Because death was the result of serious loss of ch’ulel (“soul loss”)—caused by the gods, the death of the animal companion, the sale of the soul to the Witz’ “Earth Lord, or by accident or murder—the soul spends its time at the grave site gathering up the fragments of ch’ulel that had been spread over the landscape to reintegrate itself. When that’s done, it joins a larger “pool” of souls kept by the gods, to be used eventually for another person.

Another form of ch’ulel is referred to as wayhel, “dream spirit.” It animates animals and the forest, and is characterized as unruly, uncontrollable, wild impulsive. When the sun sets, the wayhel spirits can attack one another, resulting in illness and death of anyone close. 

Breath was the rarified essence of ch’ulel, the conduit between the world and the living and world of the gods and ancestors. As essence, the breath of a person continues after death as the soul of the deceased person. It’s why, when a person or god or ancestor is portrayed in Maya art, a flower or jade bead is shown in front of or in the nose or mouth. It signifies the presence of their ch’ulel. There’s speculation that these were also placed there to absorb the “breath soul.” Further, it was believed that the gods and ancestors were nourished by the ch’ulel in the breath. And it’s the ch’ulel in blood that made it “precious substance,” the life force.

In the inscriptions, ch’ulel is symbolized by a white flower, likely the white plumeria. For example, these are expressions of death:

  • Ch’ay u sak nik nal, “Diminished, his white flower.” Yaxchilan Stela 12.
  • Iwal ch’ay u sak nik nal, “And then diminished, his white flower.” Copan stairway.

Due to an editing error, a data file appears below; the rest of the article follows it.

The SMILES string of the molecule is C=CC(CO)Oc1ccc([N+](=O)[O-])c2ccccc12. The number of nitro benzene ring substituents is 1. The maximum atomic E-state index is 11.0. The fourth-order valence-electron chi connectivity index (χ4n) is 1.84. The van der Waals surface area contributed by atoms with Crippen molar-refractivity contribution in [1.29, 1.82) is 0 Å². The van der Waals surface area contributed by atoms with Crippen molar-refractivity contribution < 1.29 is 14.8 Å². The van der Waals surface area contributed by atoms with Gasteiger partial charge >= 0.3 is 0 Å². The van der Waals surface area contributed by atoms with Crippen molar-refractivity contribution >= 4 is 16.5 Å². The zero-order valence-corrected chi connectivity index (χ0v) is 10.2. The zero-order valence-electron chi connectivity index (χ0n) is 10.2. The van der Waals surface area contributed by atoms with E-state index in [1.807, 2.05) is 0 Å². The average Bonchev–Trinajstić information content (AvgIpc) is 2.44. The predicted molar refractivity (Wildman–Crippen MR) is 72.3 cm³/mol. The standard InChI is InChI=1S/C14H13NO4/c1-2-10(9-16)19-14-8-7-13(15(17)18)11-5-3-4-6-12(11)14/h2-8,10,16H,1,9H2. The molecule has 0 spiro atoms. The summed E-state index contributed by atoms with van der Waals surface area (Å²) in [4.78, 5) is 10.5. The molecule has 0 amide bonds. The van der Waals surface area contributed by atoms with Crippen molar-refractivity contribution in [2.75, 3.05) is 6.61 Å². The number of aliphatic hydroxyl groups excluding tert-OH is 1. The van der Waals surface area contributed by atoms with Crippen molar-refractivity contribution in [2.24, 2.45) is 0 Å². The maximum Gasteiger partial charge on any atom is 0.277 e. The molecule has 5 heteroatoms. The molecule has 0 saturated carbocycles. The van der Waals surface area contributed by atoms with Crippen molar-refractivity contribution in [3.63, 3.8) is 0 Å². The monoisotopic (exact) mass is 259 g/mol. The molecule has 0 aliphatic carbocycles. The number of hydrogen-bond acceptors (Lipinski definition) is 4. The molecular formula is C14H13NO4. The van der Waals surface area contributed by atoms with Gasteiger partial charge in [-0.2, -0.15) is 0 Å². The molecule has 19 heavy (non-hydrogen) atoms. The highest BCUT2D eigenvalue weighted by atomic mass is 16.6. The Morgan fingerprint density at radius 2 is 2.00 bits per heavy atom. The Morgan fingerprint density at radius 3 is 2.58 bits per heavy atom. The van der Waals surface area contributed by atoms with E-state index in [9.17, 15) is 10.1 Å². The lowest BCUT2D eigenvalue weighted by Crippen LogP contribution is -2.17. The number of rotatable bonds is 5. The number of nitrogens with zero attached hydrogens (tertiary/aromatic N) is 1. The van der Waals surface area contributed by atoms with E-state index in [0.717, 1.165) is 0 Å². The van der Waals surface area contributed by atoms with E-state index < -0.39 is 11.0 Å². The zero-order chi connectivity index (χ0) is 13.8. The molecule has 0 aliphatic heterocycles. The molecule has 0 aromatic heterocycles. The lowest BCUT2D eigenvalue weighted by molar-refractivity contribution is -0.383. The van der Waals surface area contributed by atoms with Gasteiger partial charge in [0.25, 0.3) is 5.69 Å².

• K’ay sak nik nal, “Ended the white flower.”  Copan stairway.

                                Sak Nik “White Flower”                           

 Although the plumeria blossoms shown in the photograph below the header are not “white,” they show their size and shape.

The modern Tzotzil and Tzeltal peoples entered the highlands of Chiapas between 100 BCE and 300 CE. Before the Spanish conquest, they exported quetzal feathers and amber to the Aztec capital of Tenochtitlan. They also produced salt.

Ch’ulel And Identity

Excerpt From Jaguar Wind And Waves (p. 12)

IT WAS WELL KNOWN AMONG MY PEOPLE, THAT CHILDREN inherited their ch’ulel—the spirit that made them who they are—from their grandfathers. Just as a crop of maize replaces the previous crop, so our sons and daughters replaced their grandfathers, walk for them on the face of the earth. When we remember them, they are present in both our lives and the life of the caah, the community. As I was growing up I could see that this was true for everyone around me. It certainly was true for my brothers and sister. But it was not true for me. Although I knew my grandfather, respected him and laughed with him, I was my father’s daughter. 

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The Ch’ulel Of Twins

Excerpt From Jaguar Rising (p. 76)

Thunder Flute picked up a stick and began peeling the bark. I got a smaller one and moved around to sit cross-legged in front of him. As he spoke he kept his eyes on the stick. “At Tollan the holy ones believed that twins share the same ch’ulel. They said the gods intended that one would serve the caah, and the other was to be sacrificed as a gratitude for Tollan’s bounty. When the twins came, the highest of the daykeepers came and told your grandfather it would be his privilege to offer one of them as an offering to the gods.” 

“Which one did they want?” 

“He let your grandfather decide. As my brothers grew, he and your grandmother saw that they did not share the same ch’ulel. Far from it. They had the same face, but they were different in many ways.”

“What did grandfather do?”